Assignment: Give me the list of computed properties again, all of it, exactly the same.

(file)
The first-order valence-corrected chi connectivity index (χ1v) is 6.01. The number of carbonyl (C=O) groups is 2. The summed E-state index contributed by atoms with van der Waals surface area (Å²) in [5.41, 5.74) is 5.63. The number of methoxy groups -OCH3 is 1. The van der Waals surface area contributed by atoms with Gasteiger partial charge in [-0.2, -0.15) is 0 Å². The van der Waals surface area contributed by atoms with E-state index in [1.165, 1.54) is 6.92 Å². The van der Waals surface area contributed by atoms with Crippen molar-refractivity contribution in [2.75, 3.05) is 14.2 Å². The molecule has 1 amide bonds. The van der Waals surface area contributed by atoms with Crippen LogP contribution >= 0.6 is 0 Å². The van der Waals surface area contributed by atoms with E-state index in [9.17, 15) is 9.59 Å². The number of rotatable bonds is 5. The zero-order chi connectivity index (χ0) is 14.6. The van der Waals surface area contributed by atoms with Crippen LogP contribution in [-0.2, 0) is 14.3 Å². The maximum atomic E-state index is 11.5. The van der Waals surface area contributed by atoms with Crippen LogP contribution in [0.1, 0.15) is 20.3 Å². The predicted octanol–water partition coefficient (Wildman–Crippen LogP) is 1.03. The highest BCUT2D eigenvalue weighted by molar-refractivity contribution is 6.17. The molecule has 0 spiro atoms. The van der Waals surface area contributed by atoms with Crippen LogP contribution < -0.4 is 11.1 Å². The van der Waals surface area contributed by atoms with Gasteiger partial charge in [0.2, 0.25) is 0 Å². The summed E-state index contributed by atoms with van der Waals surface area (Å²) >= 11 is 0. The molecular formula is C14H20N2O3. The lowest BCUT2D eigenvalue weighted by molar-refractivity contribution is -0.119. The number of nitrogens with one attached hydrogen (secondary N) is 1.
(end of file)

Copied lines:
The first-order valence-corrected chi connectivity index (χ1v) is 6.01. The number of carbonyl (C=O) groups is 2. The summed E-state index contributed by atoms with van der Waals surface area (Å²) in [5.41, 5.74) is 5.63. The number of methoxy groups -OCH3 is 1. The van der Waals surface area contributed by atoms with Gasteiger partial charge in [-0.2, -0.15) is 0 Å². The van der Waals surface area contributed by atoms with E-state index in [1.165, 1.54) is 6.92 Å². The van der Waals surface area contributed by atoms with Crippen molar-refractivity contribution in [2.75, 3.05) is 14.2 Å². The molecule has 1 amide bonds. The van der Waals surface area contributed by atoms with Crippen LogP contribution >= 0.6 is 0 Å². The van der Waals surface area contributed by atoms with E-state index in [9.17, 15) is 9.59 Å². The number of rotatable bonds is 5. The zero-order chi connectivity index (χ0) is 14.6. The van der Waals surface area contributed by atoms with Crippen LogP contribution in [-0.2, 0) is 14.3 Å². The maximum atomic E-state index is 11.5. The van der Waals surface area contributed by atoms with Crippen LogP contribution in [0.1, 0.15) is 20.3 Å². The predicted octanol–water partition coefficient (Wildman–Crippen LogP) is 1.03. The highest BCUT2D eigenvalue weighted by molar-refractivity contribution is 6.17. The molecule has 0 spiro atoms. The van der Waals surface area contributed by atoms with Crippen LogP contribution < -0.4 is 11.1 Å². The van der Waals surface area contributed by atoms with Gasteiger partial charge in [0.2, 0.25) is 0 Å². The summed E-state index contributed by atoms with van der Waals surface area (Å²) >= 11 is 0. The molecular formula is C14H20N2O3. The lowest BCUT2D eigenvalue weighted by molar-refractivity contribution is -0.119. The number of nitrogens with one attached hydrogen (secondary N) is 1.